Fathering a Child After Testicular Cancer
Most Succeed, but Treatment Type May Affect How Long It Takes
WebMD News Archive
Most men who try to father a child after testicular cancer treatment
eventually succeed, new research shows.
More intensive chemotherapy treatments may lengthen the process, Norwegian
researchers report in the Journal of the National Cancer
Many testicular cancer survivors fathered children without using sperm they
had banked before cancer treatment.
However, "all patients with testicular cancer who wish to maintain
fertility (and who do not require emergent treatment) should be counseled and
offered the option of sperm banking," states an editorial in the
About Testicular Cancer
The cure rate for early-stage testicular cancer "approaches 100%,"
writes editorialist Scott Saxman, MD, FACP, of the National Cancer
Testicular cancer is usually diagnosed in young men. About 8,000 new cases
are expected this year. Around 185,000 living U.S. men have a history of
testicular cancer, Saxman notes.
Many of those men want to have families, he adds.
Latest Fatherhood Study
The new study was done in Norway. Researchers tracked fatherhood in more
than 1,800 testicular cancer survivors.
The men completed surveys about their marital status and family plans. They
were followed for 11 years, on average.
A total of 554 men said they tried to father a child after their cancer
treatment. More than two-thirds (68%) succeeded at becoming biological
Most did so without medical assistance. However, 12 men used banked
Many men had fathered children before testicular cancer (90% of those who
Treatment Type Mattered
The men had gotten different types of treatment after initial orchiectomy
(removal of testis): low- or high-dose chemotherapy, additional surgery of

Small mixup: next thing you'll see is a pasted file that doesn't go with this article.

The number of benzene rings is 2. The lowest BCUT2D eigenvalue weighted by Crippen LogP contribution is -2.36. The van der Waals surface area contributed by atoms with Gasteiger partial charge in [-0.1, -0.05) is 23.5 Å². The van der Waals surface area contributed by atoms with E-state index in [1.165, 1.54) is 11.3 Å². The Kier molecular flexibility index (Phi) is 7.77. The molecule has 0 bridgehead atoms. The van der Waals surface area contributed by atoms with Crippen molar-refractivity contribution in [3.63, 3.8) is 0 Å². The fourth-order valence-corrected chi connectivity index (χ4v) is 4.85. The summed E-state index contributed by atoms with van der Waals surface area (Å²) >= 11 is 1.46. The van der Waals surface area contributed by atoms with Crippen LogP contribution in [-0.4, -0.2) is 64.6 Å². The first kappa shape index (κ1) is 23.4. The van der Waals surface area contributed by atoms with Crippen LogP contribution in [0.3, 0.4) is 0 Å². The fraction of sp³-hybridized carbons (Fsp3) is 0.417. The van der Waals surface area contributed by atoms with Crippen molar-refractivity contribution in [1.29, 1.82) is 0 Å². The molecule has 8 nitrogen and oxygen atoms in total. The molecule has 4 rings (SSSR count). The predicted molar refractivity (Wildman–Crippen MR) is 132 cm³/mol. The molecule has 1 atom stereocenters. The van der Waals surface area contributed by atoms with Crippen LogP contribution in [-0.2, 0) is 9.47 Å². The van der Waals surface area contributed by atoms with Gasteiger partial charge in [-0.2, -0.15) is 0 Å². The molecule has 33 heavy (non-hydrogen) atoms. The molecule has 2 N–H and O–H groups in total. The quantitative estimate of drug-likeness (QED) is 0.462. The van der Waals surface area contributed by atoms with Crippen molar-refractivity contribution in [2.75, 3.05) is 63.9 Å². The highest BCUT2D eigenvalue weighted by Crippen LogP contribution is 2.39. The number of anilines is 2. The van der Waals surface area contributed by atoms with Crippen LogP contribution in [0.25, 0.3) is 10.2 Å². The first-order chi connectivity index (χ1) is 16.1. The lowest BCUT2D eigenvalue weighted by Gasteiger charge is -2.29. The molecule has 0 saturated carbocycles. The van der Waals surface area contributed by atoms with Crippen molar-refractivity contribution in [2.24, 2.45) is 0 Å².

lymph nodes, radiation therapy, or medical surveillance.
It took 6.6 years, on average, for the men to become biological fathers
after cancer treatment.
The results varied by treatment type. The best odds and shortest time frames
were seen in men who hadn't gotten high-dose chemo.
Some men became fathers through adoption or when their wives or girlfriends
became pregnant through sperm donation and reproductive technology.
The study didn't track fertility problems in the men's wives or
Then and Now
The results might not directly apply to today's patients.
The men had been treated in the late 1980s and early 1990s. Treatments have
changed since then, Saxman notes.
"Clearly, the impact of therapy on fertility, as well as other long-term
complications, for men with testicular cancer needs to be better categorized
and understood," he writes.
"However, this will be a moving target as treatment approaches continue
to change and improve," Saxman continues.
Saxman didn't work on the Norwegian study. The researchers included Marianne
Brydoy, MD. She works in Bergen, Norway, in Haukeland University Hospital's
oncology and medical physics department.